What is Foreign Exchange Market?
The foreign exchange market is the market in which currencies are bought and sold against each other. Like the money market, the foreign exchange market is a market where financial paper with a relatively short period of maturity is traded. It is a non-localized market that exists in the network of information systems and there is no particular place that can be called a foreign exchange market.
It is the largest market in the world and over counter market which means there is no single physical or electronic marketplace or an organized exchange.
The market itself is actually a worldwide network of inter-bank traders, consisting primarily of banks, connected by telephone lines and computers. The transactions in the foreign exchange market are derived from the transactions in the markets for commodities, services, or assets among the people of two nations.
The trade in the currency is the consequence of the people’s wish to trade in underlying commodities, services, or assets. In a foreign exchange market, a party can never be the demander of one currency without being simultaneously a supplier of another.
Structure of Foreign Exchange Market
The foreign exchange market is formed by the foreign exchange dealers association and the foreign exchange brokers association. Forex markets are generally located in major financial centers such as New York, Paris, Frankfurt, Zurich, Tokyo, Singapore, Hong Kong, Mumbai etc.
The Forex market is a non-localized market and has no specific trading locations like those for securities or commodities. The following constitutes the structure of foreign exchange market:
- Retail Foreign Exchange Market
- Wholesale Foreign Exchange Market
- Primary Price Makers or Professional Dealers
- Secondary Price Makers
- Foreign Currency Brokers
- Price Takers
Retail Foreign Exchange Market
It is the market in which travelers and tourists exchange one currency for another in the form of currency notes or traveler’s cheques. The main features of this market are: total turnover and average transaction size are very small; the spread between buying and selling is large.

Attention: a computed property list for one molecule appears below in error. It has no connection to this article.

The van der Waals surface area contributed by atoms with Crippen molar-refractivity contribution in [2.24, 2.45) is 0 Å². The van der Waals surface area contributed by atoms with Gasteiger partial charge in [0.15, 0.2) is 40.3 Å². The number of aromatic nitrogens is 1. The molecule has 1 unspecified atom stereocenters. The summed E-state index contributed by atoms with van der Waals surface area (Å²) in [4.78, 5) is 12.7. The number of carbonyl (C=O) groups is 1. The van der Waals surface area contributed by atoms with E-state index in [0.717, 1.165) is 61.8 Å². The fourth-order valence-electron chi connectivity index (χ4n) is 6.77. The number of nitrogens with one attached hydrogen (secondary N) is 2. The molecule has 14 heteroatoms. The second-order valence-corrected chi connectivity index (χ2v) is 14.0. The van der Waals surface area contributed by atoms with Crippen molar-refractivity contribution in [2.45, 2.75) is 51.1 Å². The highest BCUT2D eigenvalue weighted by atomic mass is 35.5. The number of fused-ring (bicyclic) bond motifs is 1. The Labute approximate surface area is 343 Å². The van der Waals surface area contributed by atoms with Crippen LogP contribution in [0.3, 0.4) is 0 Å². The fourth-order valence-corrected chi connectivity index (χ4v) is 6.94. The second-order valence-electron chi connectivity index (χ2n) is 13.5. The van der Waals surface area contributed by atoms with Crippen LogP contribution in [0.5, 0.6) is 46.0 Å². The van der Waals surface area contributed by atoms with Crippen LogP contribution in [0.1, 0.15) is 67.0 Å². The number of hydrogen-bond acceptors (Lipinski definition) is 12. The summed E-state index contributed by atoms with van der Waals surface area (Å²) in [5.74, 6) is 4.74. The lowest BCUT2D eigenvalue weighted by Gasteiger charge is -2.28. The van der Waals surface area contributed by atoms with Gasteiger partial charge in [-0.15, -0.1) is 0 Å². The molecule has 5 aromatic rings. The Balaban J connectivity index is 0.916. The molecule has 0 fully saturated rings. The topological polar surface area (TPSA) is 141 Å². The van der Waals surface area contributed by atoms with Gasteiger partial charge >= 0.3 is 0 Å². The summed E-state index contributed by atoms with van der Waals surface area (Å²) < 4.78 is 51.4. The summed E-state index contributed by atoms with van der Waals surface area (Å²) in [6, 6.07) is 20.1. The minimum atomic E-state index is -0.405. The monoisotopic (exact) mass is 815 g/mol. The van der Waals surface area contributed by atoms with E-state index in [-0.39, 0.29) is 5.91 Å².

Wholesale Foreign Exchange Market
Wholesale foreign exchange market: It is also known as the interbank market. The average transaction size is very large.
Primary Price Makers or Professional Dealers
These make a two-way market to each other and to their clients, that is, on request, they will quote a two-way price a price to buy currency X against currency Y and a price to sell X against Y and ready to take either the buying or the selling side.
This has a kind of tiering: a few giant multinational banks deal in a large number of currencies on a large amount, the second tier is large banks that deal in a small number of currencies and lastly there are small local institutions that make a market in a very small number of major currencies against their home currency.
Secondary Price Makers
These are the entities that make foreign exchange prices but do not provide a two-way market. Secondary price makes constitute restaurants, and hotel shops catering to tourists who buy foreign currencies in payments of bills. The bid-ask spreads are much larger than the primary price makes.
Foreign Currency Brokers
Foreign currency brokers act as middlemen between two market-makers. The main function of foreign currency brokers is to provide information to market-making banks.
Price takers are those who take the prices quoted by primary price makers and buy or sell currencies for their own purposes but do not make the market. Corporations use foreign exchange markets for payments for imports, conversion of export receipts, hedging of receivables and payables, payment of interest on loans, placement of surplus funds, etc.
Participants in Foreign Exchange Market
The main participants in foreign exchange market and their activities are mentioned below:
Traders are those participants who use spot and forward markets to reduce/eliminate the risk of loss of value of export or import that are denominated in foreign currencies. The traders buy foreign currencies when they import goods or machinery and sell foreign currencies when they export goods/machinery.
The objective is usually to hedge a position. The traders buy and sell currencies in the spot and futures markets.
This class of participants always tries to find out the differences in prices of currencies to earn risk-free profits. They buy the currencies from the markets where the prices are lower and sell in the markets where the prices are higher.